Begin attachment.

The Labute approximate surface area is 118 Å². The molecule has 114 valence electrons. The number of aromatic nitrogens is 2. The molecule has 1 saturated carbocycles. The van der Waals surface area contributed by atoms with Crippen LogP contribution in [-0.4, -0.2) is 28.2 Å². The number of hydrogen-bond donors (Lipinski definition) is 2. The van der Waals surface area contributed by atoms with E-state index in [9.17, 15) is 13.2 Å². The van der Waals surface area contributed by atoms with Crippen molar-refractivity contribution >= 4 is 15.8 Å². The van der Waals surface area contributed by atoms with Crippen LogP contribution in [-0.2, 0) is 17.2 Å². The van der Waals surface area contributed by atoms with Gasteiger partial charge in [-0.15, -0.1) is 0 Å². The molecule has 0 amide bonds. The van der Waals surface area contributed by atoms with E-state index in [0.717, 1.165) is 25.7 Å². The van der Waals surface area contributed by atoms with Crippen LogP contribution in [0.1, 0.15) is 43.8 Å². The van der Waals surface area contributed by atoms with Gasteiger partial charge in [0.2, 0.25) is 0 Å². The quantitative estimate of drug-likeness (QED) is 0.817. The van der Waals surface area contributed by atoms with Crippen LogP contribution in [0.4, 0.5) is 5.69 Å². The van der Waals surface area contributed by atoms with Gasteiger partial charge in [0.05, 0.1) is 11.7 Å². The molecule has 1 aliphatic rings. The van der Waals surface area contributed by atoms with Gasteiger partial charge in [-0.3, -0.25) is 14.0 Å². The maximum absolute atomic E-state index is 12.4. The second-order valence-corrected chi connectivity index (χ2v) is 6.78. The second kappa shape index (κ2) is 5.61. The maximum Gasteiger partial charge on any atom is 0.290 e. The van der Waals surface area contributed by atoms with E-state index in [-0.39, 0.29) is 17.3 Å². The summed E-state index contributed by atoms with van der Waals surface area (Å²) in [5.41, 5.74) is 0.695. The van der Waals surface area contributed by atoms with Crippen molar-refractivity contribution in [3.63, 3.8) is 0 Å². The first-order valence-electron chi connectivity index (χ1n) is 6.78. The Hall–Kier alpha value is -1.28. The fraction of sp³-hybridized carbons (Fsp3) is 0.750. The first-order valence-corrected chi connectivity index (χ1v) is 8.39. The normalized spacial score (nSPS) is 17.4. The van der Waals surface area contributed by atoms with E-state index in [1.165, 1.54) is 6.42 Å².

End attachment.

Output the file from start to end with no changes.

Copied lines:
The Labute approximate surface area is 118 Å². The molecule has 114 valence electrons. The number of aromatic nitrogens is 2. The molecule has 1 saturated carbocycles. The van der Waals surface area contributed by atoms with Crippen LogP contribution in [-0.4, -0.2) is 28.2 Å². The number of hydrogen-bond donors (Lipinski definition) is 2. The van der Waals surface area contributed by atoms with E-state index in [9.17, 15) is 13.2 Å². The van der Waals surface area contributed by atoms with Crippen molar-refractivity contribution >= 4 is 15.8 Å². The van der Waals surface area contributed by atoms with Crippen LogP contribution in [-0.2, 0) is 17.2 Å². The van der Waals surface area contributed by atoms with Gasteiger partial charge in [-0.15, -0.1) is 0 Å². The molecule has 0 amide bonds. The van der Waals surface area contributed by atoms with E-state index in [0.717, 1.165) is 25.7 Å². The van der Waals surface area contributed by atoms with Crippen LogP contribution in [0.1, 0.15) is 43.8 Å². The van der Waals surface area contributed by atoms with Gasteiger partial charge in [0.2, 0.25) is 0 Å². The quantitative estimate of drug-likeness (QED) is 0.817. The van der Waals surface area contributed by atoms with Crippen LogP contribution in [0.4, 0.5) is 5.69 Å². The van der Waals surface area contributed by atoms with Gasteiger partial charge in [0.05, 0.1) is 11.7 Å². The molecule has 1 aliphatic rings. The van der Waals surface area contributed by atoms with Gasteiger partial charge in [-0.3, -0.25) is 14.0 Å². The maximum absolute atomic E-state index is 12.4. The second-order valence-corrected chi connectivity index (χ2v) is 6.78. The second kappa shape index (κ2) is 5.61. The maximum Gasteiger partial charge on any atom is 0.290 e. The van der Waals surface area contributed by atoms with E-state index in [-0.39, 0.29) is 17.3 Å². The summed E-state index contributed by atoms with van der Waals surface area (Å²) in [5.41, 5.74) is 0.695. The van der Waals surface area contributed by atoms with Crippen molar-refractivity contribution in [3.63, 3.8) is 0 Å². The first-order valence-electron chi connectivity index (χ1n) is 6.78. The Hall–Kier alpha value is -1.28. The fraction of sp³-hybridized carbons (Fsp3) is 0.750. The first-order valence-corrected chi connectivity index (χ1v) is 8.39. The normalized spacial score (nSPS) is 17.4. The van der Waals surface area contributed by atoms with E-state index in [1.165, 1.54) is 6.42 Å².